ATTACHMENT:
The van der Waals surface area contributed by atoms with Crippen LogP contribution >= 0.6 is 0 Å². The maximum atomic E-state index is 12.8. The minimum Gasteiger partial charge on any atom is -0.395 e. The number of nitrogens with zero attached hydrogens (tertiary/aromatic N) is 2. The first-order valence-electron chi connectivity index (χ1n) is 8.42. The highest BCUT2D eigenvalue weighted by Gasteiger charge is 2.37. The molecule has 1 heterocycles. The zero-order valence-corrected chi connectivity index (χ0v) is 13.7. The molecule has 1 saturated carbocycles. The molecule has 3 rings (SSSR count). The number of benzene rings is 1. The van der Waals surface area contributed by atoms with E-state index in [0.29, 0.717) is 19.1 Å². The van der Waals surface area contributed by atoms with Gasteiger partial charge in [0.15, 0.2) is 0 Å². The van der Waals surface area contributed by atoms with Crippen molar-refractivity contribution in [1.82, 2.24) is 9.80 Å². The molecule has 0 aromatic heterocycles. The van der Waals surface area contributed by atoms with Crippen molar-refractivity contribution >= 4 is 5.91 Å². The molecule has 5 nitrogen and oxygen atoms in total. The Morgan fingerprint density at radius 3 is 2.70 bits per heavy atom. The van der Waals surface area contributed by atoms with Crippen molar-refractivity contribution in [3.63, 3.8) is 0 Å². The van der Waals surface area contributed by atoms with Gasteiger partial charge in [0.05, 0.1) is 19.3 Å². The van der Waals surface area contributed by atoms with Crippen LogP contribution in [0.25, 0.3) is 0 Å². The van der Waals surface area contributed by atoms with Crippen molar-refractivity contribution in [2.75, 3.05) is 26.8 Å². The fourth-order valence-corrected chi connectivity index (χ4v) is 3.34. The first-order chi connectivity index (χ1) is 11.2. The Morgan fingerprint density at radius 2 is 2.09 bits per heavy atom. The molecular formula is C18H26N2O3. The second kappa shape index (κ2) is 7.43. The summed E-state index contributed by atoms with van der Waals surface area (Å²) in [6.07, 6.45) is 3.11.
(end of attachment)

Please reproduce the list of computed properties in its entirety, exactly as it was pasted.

The van der Waals surface area contributed by atoms with Crippen LogP contribution >= 0.6 is 0 Å². The maximum atomic E-state index is 12.8. The minimum Gasteiger partial charge on any atom is -0.395 e. The number of nitrogens with zero attached hydrogens (tertiary/aromatic N) is 2. The first-order valence-electron chi connectivity index (χ1n) is 8.42. The highest BCUT2D eigenvalue weighted by Gasteiger charge is 2.37. The molecule has 1 heterocycles. The zero-order valence-corrected chi connectivity index (χ0v) is 13.7. The molecule has 1 saturated carbocycles. The molecule has 3 rings (SSSR count). The number of benzene rings is 1. The van der Waals surface area contributed by atoms with E-state index in [0.29, 0.717) is 19.1 Å². The van der Waals surface area contributed by atoms with Gasteiger partial charge in [0.15, 0.2) is 0 Å². The van der Waals surface area contributed by atoms with Crippen molar-refractivity contribution in [1.82, 2.24) is 9.80 Å². The molecule has 0 aromatic heterocycles. The van der Waals surface area contributed by atoms with Crippen molar-refractivity contribution >= 4 is 5.91 Å². The molecule has 5 nitrogen and oxygen atoms in total. The Morgan fingerprint density at radius 3 is 2.70 bits per heavy atom. The van der Waals surface area contributed by atoms with Crippen molar-refractivity contribution in [3.63, 3.8) is 0 Å². The van der Waals surface area contributed by atoms with Gasteiger partial charge in [0.05, 0.1) is 19.3 Å². The van der Waals surface area contributed by atoms with Crippen LogP contribution in [0.25, 0.3) is 0 Å². The van der Waals surface area contributed by atoms with Crippen molar-refractivity contribution in [2.75, 3.05) is 26.8 Å². The fourth-order valence-corrected chi connectivity index (χ4v) is 3.34. The first-order chi connectivity index (χ1) is 11.2. The Morgan fingerprint density at radius 2 is 2.09 bits per heavy atom. The molecular formula is C18H26N2O3. The second kappa shape index (κ2) is 7.43. The summed E-state index contributed by atoms with van der Waals surface area (Å²) in [6.07, 6.45) is 3.11.